Ancient Chinese women: a tinge of vermeil to please the sweetheart
In ancient China, especially in the Tang Dynasty, there were seven steps in cosmetic makeup for the belles: powder base, applying color to the face, eye-brow darkening, applying "forehead gold" or "floral twinkle/gold", painting the dimples, decorating the cheeks and applying lip color.
If eyes are the window to the soul, lips are the mirrors of one's character and temperament. Being an important part of face decoration as shown above, lip makeup enjoys a long history and has various patterns in different periods.
It is believed that lip makeup was originally practiced to please the gods in religious occasions. As time passed by, people realized that it could liven up one's spirit and sometimes even could reveal one's social status. As a consequence, different materials for lip beauty products were constantly tested and used to make the lips red and bright, creating the Chinese art of lip makeup.
The lip beauty products in ancient China were normally called "lip balm" or "mouth balm", as recorded by the Chinese dictionary Shiming (or: Explanation of Names) written by Liu Xi in the Eastern Han Dynasty (AD25—AD220).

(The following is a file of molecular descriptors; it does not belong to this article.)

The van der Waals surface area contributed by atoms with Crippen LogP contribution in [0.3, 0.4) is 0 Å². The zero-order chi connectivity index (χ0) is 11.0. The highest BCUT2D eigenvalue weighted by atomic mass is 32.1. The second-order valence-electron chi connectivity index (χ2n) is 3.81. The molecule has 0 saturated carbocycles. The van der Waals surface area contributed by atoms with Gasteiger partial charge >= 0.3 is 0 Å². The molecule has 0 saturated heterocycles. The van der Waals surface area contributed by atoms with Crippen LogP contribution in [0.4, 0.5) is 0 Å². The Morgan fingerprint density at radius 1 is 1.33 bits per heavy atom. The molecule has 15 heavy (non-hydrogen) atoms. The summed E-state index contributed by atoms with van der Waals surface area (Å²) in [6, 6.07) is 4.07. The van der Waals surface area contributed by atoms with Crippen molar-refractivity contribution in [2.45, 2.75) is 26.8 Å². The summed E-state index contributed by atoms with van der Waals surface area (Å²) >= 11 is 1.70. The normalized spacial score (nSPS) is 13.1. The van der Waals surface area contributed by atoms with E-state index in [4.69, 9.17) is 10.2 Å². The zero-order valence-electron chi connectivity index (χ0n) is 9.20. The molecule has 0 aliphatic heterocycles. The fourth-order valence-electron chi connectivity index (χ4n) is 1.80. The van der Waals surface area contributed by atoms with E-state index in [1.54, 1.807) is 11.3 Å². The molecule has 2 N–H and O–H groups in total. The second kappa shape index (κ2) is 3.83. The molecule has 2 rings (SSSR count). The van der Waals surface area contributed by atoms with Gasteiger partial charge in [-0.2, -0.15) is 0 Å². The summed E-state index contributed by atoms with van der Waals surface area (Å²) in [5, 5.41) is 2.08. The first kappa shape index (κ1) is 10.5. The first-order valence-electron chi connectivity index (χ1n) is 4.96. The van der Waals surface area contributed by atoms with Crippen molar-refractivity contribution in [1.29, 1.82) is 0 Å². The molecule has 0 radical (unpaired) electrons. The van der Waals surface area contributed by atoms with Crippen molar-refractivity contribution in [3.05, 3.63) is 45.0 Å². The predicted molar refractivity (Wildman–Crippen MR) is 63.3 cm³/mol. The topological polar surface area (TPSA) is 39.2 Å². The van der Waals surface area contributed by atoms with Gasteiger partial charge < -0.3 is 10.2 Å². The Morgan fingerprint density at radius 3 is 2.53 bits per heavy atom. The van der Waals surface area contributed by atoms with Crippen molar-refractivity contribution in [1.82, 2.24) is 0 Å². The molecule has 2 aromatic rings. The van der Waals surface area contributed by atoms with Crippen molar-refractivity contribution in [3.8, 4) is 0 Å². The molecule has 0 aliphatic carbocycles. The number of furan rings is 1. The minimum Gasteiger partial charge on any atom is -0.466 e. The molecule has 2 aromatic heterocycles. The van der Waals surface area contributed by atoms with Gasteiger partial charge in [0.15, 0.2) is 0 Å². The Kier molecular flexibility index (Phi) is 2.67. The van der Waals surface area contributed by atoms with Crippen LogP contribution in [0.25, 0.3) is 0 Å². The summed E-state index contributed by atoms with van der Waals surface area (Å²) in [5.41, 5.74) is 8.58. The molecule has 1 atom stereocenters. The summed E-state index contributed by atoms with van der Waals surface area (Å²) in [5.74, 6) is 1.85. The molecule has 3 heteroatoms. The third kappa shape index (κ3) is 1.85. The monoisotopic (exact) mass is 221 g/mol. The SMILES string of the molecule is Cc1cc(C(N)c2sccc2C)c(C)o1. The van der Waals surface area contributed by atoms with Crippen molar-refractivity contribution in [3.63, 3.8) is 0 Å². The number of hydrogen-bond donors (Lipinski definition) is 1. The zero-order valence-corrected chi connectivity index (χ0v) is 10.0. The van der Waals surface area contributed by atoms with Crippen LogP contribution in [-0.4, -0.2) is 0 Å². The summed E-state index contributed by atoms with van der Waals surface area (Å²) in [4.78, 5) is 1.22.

It should be pointed out that, in its early stage, as with most other types of makeup, lip balm was typically, but not exclusively, worn by women. This paste-like and sticky mixture was applied to relieve chapped or dry lips caused by dry air, cold temperatures or wind. The primary purpose of lip balm is to provide a layer on the lip surface to seal moisture in, protecting them from external exposure.
During historic times, the raw material was vermilion, whose chemical composition is mercuric sulfide (HgS). It was produced in Hunan, Guizhou and Sichuan Province and bears the perfect color for ideal lips. However, lacking strong adhesion, vermilion is easily dissolved on warm lips so its shiny red could not last long. Therefore, later on, the ancient people added mineral wax and animal fat, making vermilion water-proof with strong adhesive force.
The early lip balm was not like the lipstick we see today, but was a paste held in a particular container. After Sui (AD 589 — AD 618) and Tang Dynasties, some lip balm was processed into solid substance, tubular in shape. Being handy, this new type soon gained popularity. The production of lip balm has not undergone great renovation only until modern times.
The lip balm in ancient China also bore fantastic fragrance. In the North Dynasty (AD 386—AD 581) raw materials included ageratum and clove. In the Tang Dynasty, artificial flavors were added to the lip balm.